About 360-70 million years ago in a time known as the Devonian Period, thousands of strange-looking armoured fish perished in a freshwater lake or billabong as it dried up during a severe drought. The whole fish population, adults and juveniles alike, were tightly concentrated in a small area. They were then rapidly covered with sediment that later hardened to rock, preserving them for posterity.
Today that same rock preserves and provides evidence of the mass kill event that took place all those millions of years ago, during what is now known as the 'Age of Fishes'.
Canowindra's unique fossil fish deposit was discovered by chance in 1955, when a council road worker, who was grading an unsealed road between Canowindra and Gooloogong in central west New South Wales, turned over a large rock slab with strange impressions on its under surface. He pushed the slab aside to the fence line, where it was later spotted by a local bee-keeper who recognised its importance and notified the Australian Museum in Sydney. Expert examination of the slab later confirmed it to be one of the most remarkable discoveries of its kind anywhere in the world.
In January 1993, after a 20 year search, an exploratory dig led by Dr Alex Ritchie (right), palaeontologist at the Australian Museum, rediscovered the source of the 1955 fossil fish slab. In July 1993, with local community support and with earth moving equipment provided by Cabonne Shire Council, Alex Ritchie supervised a 10-day major excavation of this world-class fossil fish site.
The finds exceeded all expectations and some 70-80 tonnes of rock slabs, containing around 4,000 fish specimens were recovered from the Canowindra site. Many thousands of complete fish specimens still remain buried at the original site, awaiting excavation. These could well include other animals new to science and possibly even the skeletal remains of some of the earliest known amphibians, our distant ancestors - an exciting prospect!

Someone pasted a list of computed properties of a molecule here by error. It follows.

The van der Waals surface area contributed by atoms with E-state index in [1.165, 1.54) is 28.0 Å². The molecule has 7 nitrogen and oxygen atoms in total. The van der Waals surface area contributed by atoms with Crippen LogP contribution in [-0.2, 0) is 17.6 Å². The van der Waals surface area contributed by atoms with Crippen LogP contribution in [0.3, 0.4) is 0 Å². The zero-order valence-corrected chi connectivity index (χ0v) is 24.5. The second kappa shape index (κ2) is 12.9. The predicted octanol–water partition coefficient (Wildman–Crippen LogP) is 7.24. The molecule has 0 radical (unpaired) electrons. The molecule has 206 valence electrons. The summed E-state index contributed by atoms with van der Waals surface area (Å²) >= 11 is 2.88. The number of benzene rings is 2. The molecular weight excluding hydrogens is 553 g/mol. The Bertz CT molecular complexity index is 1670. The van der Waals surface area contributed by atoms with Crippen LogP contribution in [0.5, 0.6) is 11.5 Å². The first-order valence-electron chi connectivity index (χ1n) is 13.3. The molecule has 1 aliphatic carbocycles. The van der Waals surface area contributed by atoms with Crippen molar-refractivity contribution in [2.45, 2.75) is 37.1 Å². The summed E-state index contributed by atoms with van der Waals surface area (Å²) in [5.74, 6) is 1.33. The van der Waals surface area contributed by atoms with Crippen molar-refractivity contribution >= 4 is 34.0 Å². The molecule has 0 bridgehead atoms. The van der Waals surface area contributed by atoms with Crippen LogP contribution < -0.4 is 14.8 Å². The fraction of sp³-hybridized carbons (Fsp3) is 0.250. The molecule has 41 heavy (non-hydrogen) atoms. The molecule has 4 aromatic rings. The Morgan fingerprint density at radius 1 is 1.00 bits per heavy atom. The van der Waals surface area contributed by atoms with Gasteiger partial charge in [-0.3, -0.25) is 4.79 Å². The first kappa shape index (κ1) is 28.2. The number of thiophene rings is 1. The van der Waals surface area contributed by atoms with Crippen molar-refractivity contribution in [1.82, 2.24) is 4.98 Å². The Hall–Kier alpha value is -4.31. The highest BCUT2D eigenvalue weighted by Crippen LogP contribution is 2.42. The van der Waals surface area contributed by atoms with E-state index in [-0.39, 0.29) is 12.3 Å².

Life in the Devonian
The Canowindra fauna was dominated by two kinds of strange armoured (or placoderm) fishes, Bothriolepis and Remigolepis, which belong to a long-extinct placoderm group called the antiarchs. A third, less common, armoured fish known as Groenlandaspis belonged to another placoderm group called arthrodires.
The largest fishes found at Canowindra belong to the air-breathing, lobe-finned sarcopterygians, which included the ancestors of the first vertebrates to invade dry land, amphibians. The larger sarcopterygians from Canowindra have been named after local towns, councils and localities- Canowindra grossi, Mandageria fairfaxi, Cabonnichthys burnsi and Gooloogongia loomesi.